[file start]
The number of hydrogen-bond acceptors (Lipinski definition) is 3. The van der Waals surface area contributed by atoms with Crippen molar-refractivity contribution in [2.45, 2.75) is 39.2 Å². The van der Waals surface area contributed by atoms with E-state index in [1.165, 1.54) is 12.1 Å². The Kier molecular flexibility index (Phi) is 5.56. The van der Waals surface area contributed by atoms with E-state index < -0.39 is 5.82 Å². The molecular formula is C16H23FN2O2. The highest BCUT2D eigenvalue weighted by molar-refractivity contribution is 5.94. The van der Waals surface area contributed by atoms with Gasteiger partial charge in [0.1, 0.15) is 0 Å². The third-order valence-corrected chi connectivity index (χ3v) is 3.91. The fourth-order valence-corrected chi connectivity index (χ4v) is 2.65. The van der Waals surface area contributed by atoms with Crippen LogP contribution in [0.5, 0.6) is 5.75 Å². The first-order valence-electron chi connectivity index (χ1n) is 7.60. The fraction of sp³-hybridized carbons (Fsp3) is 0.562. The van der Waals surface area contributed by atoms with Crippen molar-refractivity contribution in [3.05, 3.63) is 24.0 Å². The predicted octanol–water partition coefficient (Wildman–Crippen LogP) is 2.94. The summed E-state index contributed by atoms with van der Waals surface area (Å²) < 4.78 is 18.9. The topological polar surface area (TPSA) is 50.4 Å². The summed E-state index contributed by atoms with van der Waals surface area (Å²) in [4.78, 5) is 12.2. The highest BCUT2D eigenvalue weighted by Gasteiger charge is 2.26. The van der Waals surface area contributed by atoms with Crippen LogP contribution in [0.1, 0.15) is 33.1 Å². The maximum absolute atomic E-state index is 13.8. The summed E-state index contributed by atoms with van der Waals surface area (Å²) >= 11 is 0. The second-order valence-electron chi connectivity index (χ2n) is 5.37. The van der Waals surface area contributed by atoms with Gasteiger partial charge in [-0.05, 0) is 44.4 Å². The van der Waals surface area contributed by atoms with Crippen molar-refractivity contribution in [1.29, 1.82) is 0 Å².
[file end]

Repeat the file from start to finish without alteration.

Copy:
The number of hydrogen-bond acceptors (Lipinski definition) is 3. The van der Waals surface area contributed by atoms with Crippen molar-refractivity contribution in [2.45, 2.75) is 39.2 Å². The van der Waals surface area contributed by atoms with E-state index in [1.165, 1.54) is 12.1 Å². The Kier molecular flexibility index (Phi) is 5.56. The van der Waals surface area contributed by atoms with E-state index < -0.39 is 5.82 Å². The molecular formula is C16H23FN2O2. The highest BCUT2D eigenvalue weighted by molar-refractivity contribution is 5.94. The van der Waals surface area contributed by atoms with Gasteiger partial charge in [0.1, 0.15) is 0 Å². The third-order valence-corrected chi connectivity index (χ3v) is 3.91. The fourth-order valence-corrected chi connectivity index (χ4v) is 2.65. The van der Waals surface area contributed by atoms with Crippen LogP contribution in [0.5, 0.6) is 5.75 Å². The first-order valence-electron chi connectivity index (χ1n) is 7.60. The fraction of sp³-hybridized carbons (Fsp3) is 0.562. The van der Waals surface area contributed by atoms with Crippen molar-refractivity contribution in [3.05, 3.63) is 24.0 Å². The predicted octanol–water partition coefficient (Wildman–Crippen LogP) is 2.94. The summed E-state index contributed by atoms with van der Waals surface area (Å²) < 4.78 is 18.9. The topological polar surface area (TPSA) is 50.4 Å². The summed E-state index contributed by atoms with van der Waals surface area (Å²) in [4.78, 5) is 12.2. The highest BCUT2D eigenvalue weighted by Gasteiger charge is 2.26. The van der Waals surface area contributed by atoms with Crippen LogP contribution in [0.1, 0.15) is 33.1 Å². The maximum absolute atomic E-state index is 13.8. The summed E-state index contributed by atoms with van der Waals surface area (Å²) >= 11 is 0. The second-order valence-electron chi connectivity index (χ2n) is 5.37. The van der Waals surface area contributed by atoms with Gasteiger partial charge in [-0.05, 0) is 44.4 Å². The van der Waals surface area contributed by atoms with Crippen molar-refractivity contribution in [1.29, 1.82) is 0 Å².